Signs and Symptoms

What Signs and Symptoms would show if you needed a Root Canal?

Let’s look at this from two perspectives:

  • The signs and symptoms you may experience or notice which suggests a root canal may be needed.
  • How the dentist determines if you should have root canal treatment -what questions he will ask and why- what tests he is likely to perform to arrive at a diagnosis.

Signs you may notice:

  • A sinus

A sinus is a tract or tunnel that drains infection which has built up around the apex (end) of the root through the bone and into the mouth. It may look like a mini ulcer or nodule on the gum and often gives a bad taste, as pus will be draining from it. Often, because the infection has a place to drain, there isn’t pain associated with the tooth until the tract gets blocked and then it becomes very painful with the build up of pressure. Sometimes you can insert a GP point (the material used for filling a root canal) into the sinus and it will follow the track of the infection and point at the source- when possible… this is a very good way of identifying the tooth causing the problem.

  • A swollen face (an abscess) 

This indicates a collection of pus has formed and is generally a sign that a tooth has abscessed. Whilst this could be of tooth or of gum origin, in my experience a facial swelling is more likely to be the result of a necrotic pulp (a dead nerve).

  • A massive cavity

If you have half your tooth missing or a huge area of decay, the nerve will no doubt have be affected to some extent. It may be that just that the tooth needs to be restored or it may be that the nerve is dead or damaged beyond repair and a root canal is needed.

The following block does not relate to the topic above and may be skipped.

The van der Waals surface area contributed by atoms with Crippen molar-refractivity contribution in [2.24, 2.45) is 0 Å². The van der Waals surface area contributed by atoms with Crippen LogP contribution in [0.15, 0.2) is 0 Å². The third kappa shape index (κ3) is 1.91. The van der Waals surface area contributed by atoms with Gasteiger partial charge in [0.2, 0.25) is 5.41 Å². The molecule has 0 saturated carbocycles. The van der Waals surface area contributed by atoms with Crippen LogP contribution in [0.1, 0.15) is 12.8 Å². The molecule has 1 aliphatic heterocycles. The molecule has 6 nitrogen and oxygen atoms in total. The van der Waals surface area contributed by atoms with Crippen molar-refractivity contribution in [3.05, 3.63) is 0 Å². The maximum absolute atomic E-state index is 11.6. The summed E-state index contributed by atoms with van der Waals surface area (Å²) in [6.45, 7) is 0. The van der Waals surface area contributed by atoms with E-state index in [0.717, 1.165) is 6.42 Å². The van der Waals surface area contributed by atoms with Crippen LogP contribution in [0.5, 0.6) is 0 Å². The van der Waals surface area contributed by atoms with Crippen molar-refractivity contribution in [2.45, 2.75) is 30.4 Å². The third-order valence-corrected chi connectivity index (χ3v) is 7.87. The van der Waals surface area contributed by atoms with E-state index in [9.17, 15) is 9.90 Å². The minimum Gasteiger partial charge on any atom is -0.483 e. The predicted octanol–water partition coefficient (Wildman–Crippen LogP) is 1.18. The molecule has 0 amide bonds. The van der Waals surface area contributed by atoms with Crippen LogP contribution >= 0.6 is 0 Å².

Symptoms you may notice:

  • Key indicators:

Pain that lasts for minutes/hours -(not seconds) after a stimulus such as cold

Pain that wakes you in the night or disturbs your sleep

Pain when you touch a single tooth.

  • Other indicators:

Pain not relieved entirely by traditional painkillers

Pain when you bite down (though a problem with the bite, such as a high filling and a couple of other potential issues must also be ruled out)

Pain that occurs spontaneously with any stimulus such as hot or cold

A bad taste in your mouth (when combined with other things above- not just in isolation).

How does the Dentist Diagnose my Problem?

The dentist will ask you a number of questions to begin with at the start of the appointment. This will give them information about the problem at hand and what may be causing it. Examples of the questions the dentist may ask you are discussed in diagnosing toothache

Root canals are necessary when the nerve has been irreversibly damaged or has died. The signs and symptoms above are those we generally associate with such situations. Some of the signs are a lot more definite than others. A swollen face is a pretty obvious sign of an abscess and infected tooth and the need for an extraction or root canal treatment. So too is finding a large area of infection on an X-ray (see below) or a discharging sinus next to the root of a tooth.

The difficulty comes when the state of the nerve is more questionable. If the symptoms suggest irreversible pulpitis, whilst a sedative dressing can calm things down, the nerve in this state is likely to continue to die until root canal treatment becomes necessary. Sometimes, leaving it may make the root canal treatment more difficult in the long run, but at the same time you don’t want to dive in there unnecessarily. The dentist may tell you the filling is deep and that it may need a root canal or extraction later. In these circumstances, it is being assumed that tooth has reversible pulpitis, but if the tooth was to become painful a few months or even years later, it would suggest that it was in fact irreversible and the nerve subsequently died.

Unfortunately the symptoms seen clinically (by the dentist) when pulpitis is present, vary quite a lot, particularly in multi-rooted molar teeth and pain is a very subjective sensation, (tending to affect males more than females)!

Whilst there is always an area of uncertainty, serious pain lasting a long time and keeping you awake at night suggests the nerve is irreversibly damaged. Pain from cold and sweetness, lasting only a few seconds suggests a reversible condition if it is dealt with promptly. If left however, this may progress and when more irreversible symptoms begin appearing, then you may well be looking at a root canal not just a filling- so it is best to get checked out quickly when you first notice anything.